An Advertising Company Wants to Make Deepfake Clones of Your Face
Do you need money? Of course you do.
If you can tolerate a degree of ambiguity and ethical gray zones, a startup will buy a digital deepfake copy of your face via which artificial intelligence software will sell people products and education services, according to a recent report from MIT Technology Review.
As of writing, the company has roughly 100 composite "faces" lined up. And it wants to add yours.
You don't need a model-tier face to sell it for deepfake advertising
"We've got a queue of people that are dying to become these characters," said Hour One's Strategy Lead Natalie Monbiot, in the report from MIT. To join the small army of brainless faces of the marketing world, deepfake hopefuls can apply on the company's website, where you can submit your Instagram profile, email address, and your (real) name. Naturally, model-tier faces aren't necessary, since Hour One wants to use a diverse repertoire of faces, of all ages, genders, and races. If you get picked, the firm will film your face speaking and contorting into a wide array of facial expressions with a green-screen background and a high-res camera. With footage in hand, the company will feed your likenesses into an AI system, which will build a composite character with which the company can sell whatever it wants.
As of writing, Hour One develops AI-generated voices to match each video, which isn't overwhelmingly different from text-to-speech software that enables AI to speak whatever you write. Presently, the startup says it's working with more than 40 clients, including firms from e-commerce, entertainment, real estate, and digital health. The AI startup can also offer client companies an elite package where it hires professional voice actors to stand in for your composite face, and read the sales script. One of Hour One's clients is Berlitz, a school for international language that generates teacher-led video courses on dozens of languages. Berlitz hired the company to increase the number of videos it can offer consumers, but it ran into a snag using human talent, since their production crews employed the same setup repeatedly, leading to a sense of stale redundancy. "They found it really unsustainable," noted Monbiot, in the MIT report. "A human being doesn't need to waste their time filming."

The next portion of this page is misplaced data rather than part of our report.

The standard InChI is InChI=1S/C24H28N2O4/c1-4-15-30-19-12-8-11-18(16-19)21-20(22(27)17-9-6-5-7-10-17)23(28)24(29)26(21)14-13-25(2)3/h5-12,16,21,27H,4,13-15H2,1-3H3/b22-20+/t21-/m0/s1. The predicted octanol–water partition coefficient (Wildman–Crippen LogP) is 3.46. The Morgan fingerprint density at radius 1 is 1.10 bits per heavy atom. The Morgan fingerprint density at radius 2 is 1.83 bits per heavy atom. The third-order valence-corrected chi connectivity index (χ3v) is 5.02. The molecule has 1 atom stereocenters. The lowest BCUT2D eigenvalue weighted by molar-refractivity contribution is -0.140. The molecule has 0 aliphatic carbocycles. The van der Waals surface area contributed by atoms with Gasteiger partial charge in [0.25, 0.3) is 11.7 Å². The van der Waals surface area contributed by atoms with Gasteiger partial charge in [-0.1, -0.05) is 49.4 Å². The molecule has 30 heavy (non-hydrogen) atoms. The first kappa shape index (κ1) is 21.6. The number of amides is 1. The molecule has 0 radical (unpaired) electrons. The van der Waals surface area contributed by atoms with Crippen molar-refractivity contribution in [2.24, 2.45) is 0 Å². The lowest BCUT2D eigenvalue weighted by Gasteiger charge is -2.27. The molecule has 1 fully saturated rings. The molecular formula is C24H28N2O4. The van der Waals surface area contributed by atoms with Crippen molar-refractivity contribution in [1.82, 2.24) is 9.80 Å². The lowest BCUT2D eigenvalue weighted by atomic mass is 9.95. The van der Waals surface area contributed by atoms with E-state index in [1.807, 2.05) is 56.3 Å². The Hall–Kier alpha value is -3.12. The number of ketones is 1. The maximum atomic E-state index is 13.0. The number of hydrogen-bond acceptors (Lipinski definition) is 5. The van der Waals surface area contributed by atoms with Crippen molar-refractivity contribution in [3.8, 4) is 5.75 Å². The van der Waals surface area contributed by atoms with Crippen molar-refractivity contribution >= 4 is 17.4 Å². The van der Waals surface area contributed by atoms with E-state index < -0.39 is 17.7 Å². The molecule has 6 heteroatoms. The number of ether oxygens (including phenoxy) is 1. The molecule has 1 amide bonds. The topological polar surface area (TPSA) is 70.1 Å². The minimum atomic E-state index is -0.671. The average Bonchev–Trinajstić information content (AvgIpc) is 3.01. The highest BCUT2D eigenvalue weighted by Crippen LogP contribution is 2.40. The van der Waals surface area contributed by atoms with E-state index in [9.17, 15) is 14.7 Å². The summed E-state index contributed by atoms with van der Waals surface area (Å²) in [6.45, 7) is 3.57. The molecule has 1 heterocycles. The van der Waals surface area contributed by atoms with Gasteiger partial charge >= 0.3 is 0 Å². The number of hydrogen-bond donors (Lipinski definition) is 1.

AI deepfakes emulating human work with increasing fidelity
On the subject of profit margins alone, this is a win-win for all involved and a historic step in the application of AI software capabilities in the private sector. But like every new technology, it has a dark side. Obviously, the AI startup has an ethics policy, but the language describing character security is surprisingly loose, made up of only three bullet points and an ambiguous commitment to protect "your data assets with utmost security." For an added measure, the company will stamp every synthetic video of your digitized face with a watermark, affirming its artificial origin. But is it enough?
"This looks like a fairly extreme case of technology scaling back the human's role in a particular work process," said Jessie Hammerling of the Center for Labor Research and Education at the University of California, Berkeley, in the MIT report. This means that, while providing a perfect composite "middle-man" for human interaction on visual platforms and advertising, it's not only the security of the base-person's facial identity that could be at a higher risk, but also the prospect of humans who are used to the idea of building an in-person career in jobs that are emulated to increasing fidelity by nascent deepfake and other AI capabilities. And without recourse to an alternative or universal basic income, there may come a day when significant populations of real human beings have to search much harder to earn a living.